Meanwhile, 83 percent of survey respondents said the administration’s intensified war against illegal drugs “does not discriminate by class.”

Experts say the survey result are consistent with President Duterte’s net satisfaction rating of 64 percent in his first three months in office.

The President’s task is indeed daunting and his impatience with people and groups who accuse him of condoning extra-judicial killings is understandable. The war on illegal drugs is a worldwide problem and the international community should even praise Duterte for taking on a fight other leaders before him dared not take on.

Ala events in Phl

Legal luminaries from the different ASEAN member-countries are in the Philippines for the two-day regional event of the ASEAN Law Association (ALA), the only recognized civil society entity for law under the ASEAN Charter.

Last Friday evening at the Dusit Thani Hotel in Makati City, a dinner reception was held to honor the chairmen and members of the ALA working groups and for the formal induction of the Philippine National Committee minister-representatives to the ALA Governing Council. The inductees are Executive Secretary Salvador Medialdea, Justice Secretary Vitaliano Aguirre II, Information and Communications Technology Secretary Rodolfo Salalima, Transportation Secretary Arturo Tugade, Pagcor president Alfredo Lim, and Solicitor General Jose Calida, most of who served as ALA officials.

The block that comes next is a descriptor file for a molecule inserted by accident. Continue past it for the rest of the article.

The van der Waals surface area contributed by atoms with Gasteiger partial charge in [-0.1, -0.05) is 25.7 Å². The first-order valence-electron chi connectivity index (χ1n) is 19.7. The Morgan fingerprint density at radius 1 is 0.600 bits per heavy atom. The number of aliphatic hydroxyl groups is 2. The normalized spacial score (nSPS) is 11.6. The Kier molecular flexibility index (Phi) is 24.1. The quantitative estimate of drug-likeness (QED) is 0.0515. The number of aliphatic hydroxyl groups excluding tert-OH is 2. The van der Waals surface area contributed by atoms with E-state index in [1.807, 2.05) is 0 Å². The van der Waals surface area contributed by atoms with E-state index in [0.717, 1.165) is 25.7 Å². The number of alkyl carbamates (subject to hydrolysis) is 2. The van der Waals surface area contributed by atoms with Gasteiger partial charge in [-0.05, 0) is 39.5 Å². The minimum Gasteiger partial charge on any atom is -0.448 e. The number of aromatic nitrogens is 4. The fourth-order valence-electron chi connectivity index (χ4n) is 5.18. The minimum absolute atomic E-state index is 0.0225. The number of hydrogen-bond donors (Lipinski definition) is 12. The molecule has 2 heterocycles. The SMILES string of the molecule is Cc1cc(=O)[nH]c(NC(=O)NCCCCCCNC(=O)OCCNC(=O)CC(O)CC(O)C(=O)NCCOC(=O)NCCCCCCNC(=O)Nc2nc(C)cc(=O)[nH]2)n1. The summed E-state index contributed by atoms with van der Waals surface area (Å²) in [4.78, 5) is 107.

A legal forum was also held last Friday dealing with the preparatory work for two ALA working groups, namely “ALA at the Crossroads” chaired by Singapore Justice Lee Seiu Kin, and “Harmonization of Laws” headed by the Philippines Llewellyn Llanillo.

According to ALA president, lawyer Avelino Cruz of the Philippines and Philippine National Committee (PNC) chair retired Chief Justice Artemio V. Panganiban, the meetings will energize the preparatory work for the formal meetings of the ALA Working Groups to be held in Singapore in January 2017.  

The ALA Governing Council includes ALA president Avelino Cruz, secretary general Regina Geraldez, and the vice presidents and chairmen of the national committees of each ALA member-country. They are Brunei Chief Justice Kifrawi Kifli, Cambodia Justice You Ottara, Indonesia Chief Justice Hatta Ali, Phomsouvanh Philachanh of Lao PDR, Malaysia Chief Justice Arifin Bin Zakaria, Myanmar retired Chief Justice Tun Tun Oo, former Philippine Supreme Court Chief Justice Artemio Panganiban, Singapore Chief Justice Sundaresh Menon, Thailand Chief Justice Veerapol Tungsuwan, and Vietnam’s Nguyen Van Quyen.  

The ALA Philippine National Committee composed of Chief Justice Panganiban, vice chairman Alonzo Ancheta, secretary Victoria delos Reyes, treasurer Reginal Geraldez, deputy secretary general Ricardo Bernabe, Jr. ALA Journal editor Prof. Myrna Feliciano, assistant secretary Victoria Loanzon, and public relations committee chair Michael Toledo.  Its representatives to the Governing Council include SC Chief Justice Maria Lourdes Sereno and Justice Antonio Carpio (Judiciary); Lilia de Lima and  Prof. Myrna Feliciano (lawyers in government); Danilo Concepcion and chairman Andres Bautista (teachers of law).